The material on this site is for financial institutions, professional investors and their professional advisers. It is for information only. Please read our Terms & Conditions, Privacy Policy and Cookies before using this site. Please see our Subscription Terms and Conditions.


All material subject to strictly enforced copyright laws. © 2021 Euromoney, a part of the Euromoney Institutional Investor PLC.
Banking

The EU shows its teeth over Lloyds

Divestment plans to be imposed on Lloyds show the EU competition commission will not let European banks off the hook lightly for their past sins.

Uncertainty is growing over the scope and scale of restructuring plans to be imposed by the EU Competition Commission on European banks that have been kept alive by state aid.

On October 29, Lloyds Banking Group announced to its shareholders that, based on its advanced discussion with the Commission, the final terms of its restructuring plan, including any required divestments of assets, will not have a material impact on the Group. Its shares rallied sharply on this news.

Over the following weekend, UK chancellor Alistair Darling revealed that Lloyds would indeed be expected to divest some large parts of its business in return for the government support it has already received. These could include big parts of its retail network, such as Cheltenham & Gloucester, TSB Scotland an online bank Intelligent Finance.

It makes you wonder what Lloyds’ management considers ‘material’.

Then again, such news should really have come as no surprise. In June, when the EU approved a plan to restructure Commerzbank following its recapitalization by the German state, it required a roughly 20% cut in the balance sheet and the divestment of the majority of Eurohypo by 2014.

It was never clear what had changed at Lloyds, in which the UK government has a 43% stake, since European competition commissioner Neelie Kroes addressed the British Bankers’ Association on June 30 2009 and analyzed the consequences of the UK government keeping the country’s financial sector alive with £1.26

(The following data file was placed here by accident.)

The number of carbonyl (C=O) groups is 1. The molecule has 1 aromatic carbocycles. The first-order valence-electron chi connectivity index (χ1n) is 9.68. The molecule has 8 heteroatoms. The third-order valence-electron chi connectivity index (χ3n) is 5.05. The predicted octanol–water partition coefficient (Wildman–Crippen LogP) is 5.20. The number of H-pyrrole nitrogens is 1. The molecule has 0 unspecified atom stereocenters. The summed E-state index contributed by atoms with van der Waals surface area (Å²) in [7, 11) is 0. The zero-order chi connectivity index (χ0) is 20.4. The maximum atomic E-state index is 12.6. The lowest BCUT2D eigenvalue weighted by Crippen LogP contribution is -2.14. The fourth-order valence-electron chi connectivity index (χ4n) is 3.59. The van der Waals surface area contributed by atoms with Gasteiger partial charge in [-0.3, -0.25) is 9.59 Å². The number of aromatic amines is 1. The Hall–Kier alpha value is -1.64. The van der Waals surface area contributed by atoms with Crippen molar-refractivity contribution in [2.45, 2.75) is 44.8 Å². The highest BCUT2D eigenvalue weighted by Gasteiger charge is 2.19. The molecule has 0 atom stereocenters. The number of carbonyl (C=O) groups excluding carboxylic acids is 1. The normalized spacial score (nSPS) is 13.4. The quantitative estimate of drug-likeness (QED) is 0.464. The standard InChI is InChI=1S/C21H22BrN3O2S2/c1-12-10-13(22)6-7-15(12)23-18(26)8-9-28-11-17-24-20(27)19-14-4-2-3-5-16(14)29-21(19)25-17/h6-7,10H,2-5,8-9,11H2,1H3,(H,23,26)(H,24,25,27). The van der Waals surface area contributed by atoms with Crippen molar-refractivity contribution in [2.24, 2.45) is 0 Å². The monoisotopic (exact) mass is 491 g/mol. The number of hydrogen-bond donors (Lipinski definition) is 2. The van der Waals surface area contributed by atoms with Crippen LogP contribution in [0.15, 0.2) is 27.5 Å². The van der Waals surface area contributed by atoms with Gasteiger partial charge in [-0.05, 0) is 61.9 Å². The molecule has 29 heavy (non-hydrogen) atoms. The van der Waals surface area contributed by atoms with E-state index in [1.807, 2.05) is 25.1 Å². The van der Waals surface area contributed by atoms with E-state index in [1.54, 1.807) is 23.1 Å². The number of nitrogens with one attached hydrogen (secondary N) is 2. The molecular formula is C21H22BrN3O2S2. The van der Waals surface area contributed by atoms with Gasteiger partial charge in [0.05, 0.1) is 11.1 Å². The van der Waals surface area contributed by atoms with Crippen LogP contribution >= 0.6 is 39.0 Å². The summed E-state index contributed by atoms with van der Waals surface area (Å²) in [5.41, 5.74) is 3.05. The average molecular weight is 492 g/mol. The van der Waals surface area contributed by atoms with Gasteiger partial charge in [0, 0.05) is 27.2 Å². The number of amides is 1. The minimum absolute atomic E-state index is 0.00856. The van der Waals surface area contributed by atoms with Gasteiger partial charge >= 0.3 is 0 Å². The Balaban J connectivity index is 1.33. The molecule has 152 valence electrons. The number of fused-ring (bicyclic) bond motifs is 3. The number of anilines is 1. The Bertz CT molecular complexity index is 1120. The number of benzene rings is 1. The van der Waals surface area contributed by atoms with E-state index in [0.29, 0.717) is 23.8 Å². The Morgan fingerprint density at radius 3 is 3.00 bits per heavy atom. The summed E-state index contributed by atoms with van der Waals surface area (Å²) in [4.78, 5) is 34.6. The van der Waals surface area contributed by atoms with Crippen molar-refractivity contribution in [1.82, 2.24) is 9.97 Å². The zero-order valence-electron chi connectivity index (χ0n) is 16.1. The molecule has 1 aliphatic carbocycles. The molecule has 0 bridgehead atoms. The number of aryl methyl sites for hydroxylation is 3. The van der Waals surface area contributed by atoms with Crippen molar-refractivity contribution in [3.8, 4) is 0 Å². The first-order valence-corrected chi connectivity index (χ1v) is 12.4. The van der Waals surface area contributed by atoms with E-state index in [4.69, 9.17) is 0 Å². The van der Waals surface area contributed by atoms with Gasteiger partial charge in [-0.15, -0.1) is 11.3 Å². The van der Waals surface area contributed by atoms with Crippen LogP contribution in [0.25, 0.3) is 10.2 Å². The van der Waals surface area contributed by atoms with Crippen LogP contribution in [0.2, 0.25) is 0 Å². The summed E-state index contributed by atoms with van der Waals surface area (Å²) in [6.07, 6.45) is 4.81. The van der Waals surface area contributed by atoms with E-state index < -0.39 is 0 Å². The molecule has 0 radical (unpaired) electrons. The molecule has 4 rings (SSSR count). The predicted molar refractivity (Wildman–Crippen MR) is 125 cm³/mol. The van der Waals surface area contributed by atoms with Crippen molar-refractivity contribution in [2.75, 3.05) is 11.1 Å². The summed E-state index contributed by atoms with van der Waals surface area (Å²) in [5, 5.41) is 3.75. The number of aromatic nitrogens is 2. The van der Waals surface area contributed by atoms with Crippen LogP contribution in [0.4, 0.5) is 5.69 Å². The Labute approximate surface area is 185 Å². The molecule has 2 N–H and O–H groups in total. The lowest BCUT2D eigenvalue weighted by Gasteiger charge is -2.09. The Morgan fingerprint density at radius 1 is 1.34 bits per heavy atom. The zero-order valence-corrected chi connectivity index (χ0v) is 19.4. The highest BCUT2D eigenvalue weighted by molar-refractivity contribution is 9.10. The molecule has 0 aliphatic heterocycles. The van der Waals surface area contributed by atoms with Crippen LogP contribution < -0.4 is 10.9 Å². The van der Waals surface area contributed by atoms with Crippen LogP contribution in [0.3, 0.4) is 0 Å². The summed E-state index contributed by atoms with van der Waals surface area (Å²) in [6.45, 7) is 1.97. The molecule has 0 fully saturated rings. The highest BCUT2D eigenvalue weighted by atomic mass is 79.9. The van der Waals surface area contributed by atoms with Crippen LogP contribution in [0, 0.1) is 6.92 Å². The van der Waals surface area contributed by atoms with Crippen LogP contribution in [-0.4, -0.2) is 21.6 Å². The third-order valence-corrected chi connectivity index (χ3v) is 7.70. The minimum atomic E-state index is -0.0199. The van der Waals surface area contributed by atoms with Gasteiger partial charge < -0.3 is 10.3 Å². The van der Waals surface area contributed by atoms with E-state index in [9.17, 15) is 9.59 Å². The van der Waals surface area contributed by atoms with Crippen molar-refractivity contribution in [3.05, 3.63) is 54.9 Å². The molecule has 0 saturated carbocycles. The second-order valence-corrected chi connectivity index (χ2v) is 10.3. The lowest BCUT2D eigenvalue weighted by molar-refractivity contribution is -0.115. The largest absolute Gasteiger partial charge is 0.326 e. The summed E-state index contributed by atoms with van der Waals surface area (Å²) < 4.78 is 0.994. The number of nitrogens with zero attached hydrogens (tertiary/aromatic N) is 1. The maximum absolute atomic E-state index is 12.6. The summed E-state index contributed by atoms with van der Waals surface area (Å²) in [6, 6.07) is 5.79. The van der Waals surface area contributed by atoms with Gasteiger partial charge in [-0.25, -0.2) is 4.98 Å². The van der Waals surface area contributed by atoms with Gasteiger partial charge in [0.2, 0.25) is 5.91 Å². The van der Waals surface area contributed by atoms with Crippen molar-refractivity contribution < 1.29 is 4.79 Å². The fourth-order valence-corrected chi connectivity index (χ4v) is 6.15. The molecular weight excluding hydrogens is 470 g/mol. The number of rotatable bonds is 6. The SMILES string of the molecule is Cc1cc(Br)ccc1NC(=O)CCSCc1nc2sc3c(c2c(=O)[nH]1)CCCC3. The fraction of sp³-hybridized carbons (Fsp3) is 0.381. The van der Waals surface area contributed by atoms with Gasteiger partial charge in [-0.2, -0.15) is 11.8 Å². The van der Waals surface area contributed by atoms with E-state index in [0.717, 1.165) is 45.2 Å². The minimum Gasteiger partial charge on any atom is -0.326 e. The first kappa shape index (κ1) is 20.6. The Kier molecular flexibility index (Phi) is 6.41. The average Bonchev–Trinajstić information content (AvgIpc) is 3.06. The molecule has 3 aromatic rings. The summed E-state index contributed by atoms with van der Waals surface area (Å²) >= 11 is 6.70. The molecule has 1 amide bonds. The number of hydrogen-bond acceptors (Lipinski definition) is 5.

You have reached premium content. Please log in to continue reading.

Read beyond the headlines with Euromoney

For over 50 years, our readers have looked to Euromoney to stay informed about the issues that matter in the international banking and financial markets. Find out more about our different levels of access below.

SUBSCRIBE ONLINE TODAY

Unlimited access to Euromoney.com and Asiamoney.com

Expert comment, long reads and in-depth analysis interviews with senior finance professionals

Access the results of our market-leading annual surveys across core financial services

Access the results of our annual awards, including the world-renowned Awards for Excellence

Your print copy of Euromoney magazine delivered monthly

£73.75 per month

Billed Annually

FREE 7 DAY TRIAL

Unlimited access to Euromoney.com and Asiamoney.com, including our top stories, long reads, expert analysis, and the results of our annual surveys and awards

Sign up to any of our newsletters, curated by our editors

LOGIN NOW

Already a user?

We use cookies to provide a personalized site experience.
By continuing to use & browse the site you agree to our Privacy Policy.
I agree